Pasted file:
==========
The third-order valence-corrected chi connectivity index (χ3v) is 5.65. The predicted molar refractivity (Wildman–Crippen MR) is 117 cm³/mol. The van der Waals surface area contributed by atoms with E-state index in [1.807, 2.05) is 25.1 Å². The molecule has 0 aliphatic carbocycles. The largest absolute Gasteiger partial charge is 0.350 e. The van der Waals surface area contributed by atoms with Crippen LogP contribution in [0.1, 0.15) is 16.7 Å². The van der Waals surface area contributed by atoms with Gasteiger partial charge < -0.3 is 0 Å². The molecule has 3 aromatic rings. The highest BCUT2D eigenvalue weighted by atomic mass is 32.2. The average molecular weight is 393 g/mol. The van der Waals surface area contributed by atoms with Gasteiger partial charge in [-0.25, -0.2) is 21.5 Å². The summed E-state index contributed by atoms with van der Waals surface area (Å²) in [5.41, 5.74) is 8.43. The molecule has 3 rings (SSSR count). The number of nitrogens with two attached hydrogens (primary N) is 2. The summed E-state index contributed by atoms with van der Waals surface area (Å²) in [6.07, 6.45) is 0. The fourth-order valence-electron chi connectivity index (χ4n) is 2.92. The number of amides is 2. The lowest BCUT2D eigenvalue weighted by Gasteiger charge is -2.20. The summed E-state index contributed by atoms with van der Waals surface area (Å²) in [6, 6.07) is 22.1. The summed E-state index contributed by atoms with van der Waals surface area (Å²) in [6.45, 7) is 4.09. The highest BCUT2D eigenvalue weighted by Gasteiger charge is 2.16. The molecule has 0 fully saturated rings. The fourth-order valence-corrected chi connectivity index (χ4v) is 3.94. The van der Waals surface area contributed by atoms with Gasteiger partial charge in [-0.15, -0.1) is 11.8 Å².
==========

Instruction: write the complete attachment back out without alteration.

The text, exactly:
The third-order valence-corrected chi connectivity index (χ3v) is 5.65. The predicted molar refractivity (Wildman–Crippen MR) is 117 cm³/mol. The van der Waals surface area contributed by atoms with E-state index in [1.807, 2.05) is 25.1 Å². The molecule has 0 aliphatic carbocycles. The largest absolute Gasteiger partial charge is 0.350 e. The van der Waals surface area contributed by atoms with Crippen LogP contribution in [0.1, 0.15) is 16.7 Å². The van der Waals surface area contributed by atoms with Gasteiger partial charge < -0.3 is 0 Å². The molecule has 3 aromatic rings. The highest BCUT2D eigenvalue weighted by atomic mass is 32.2. The average molecular weight is 393 g/mol. The van der Waals surface area contributed by atoms with Gasteiger partial charge in [-0.25, -0.2) is 21.5 Å². The summed E-state index contributed by atoms with van der Waals surface area (Å²) in [5.41, 5.74) is 8.43. The molecule has 3 rings (SSSR count). The number of nitrogens with two attached hydrogens (primary N) is 2. The summed E-state index contributed by atoms with van der Waals surface area (Å²) in [6.07, 6.45) is 0. The fourth-order valence-electron chi connectivity index (χ4n) is 2.92. The number of amides is 2. The lowest BCUT2D eigenvalue weighted by Gasteiger charge is -2.20. The summed E-state index contributed by atoms with van der Waals surface area (Å²) in [6, 6.07) is 22.1. The summed E-state index contributed by atoms with van der Waals surface area (Å²) in [6.45, 7) is 4.09. The highest BCUT2D eigenvalue weighted by Gasteiger charge is 2.16. The molecule has 0 fully saturated rings. The fourth-order valence-corrected chi connectivity index (χ4v) is 3.94. The van der Waals surface area contributed by atoms with Gasteiger partial charge in [-0.15, -0.1) is 11.8 Å².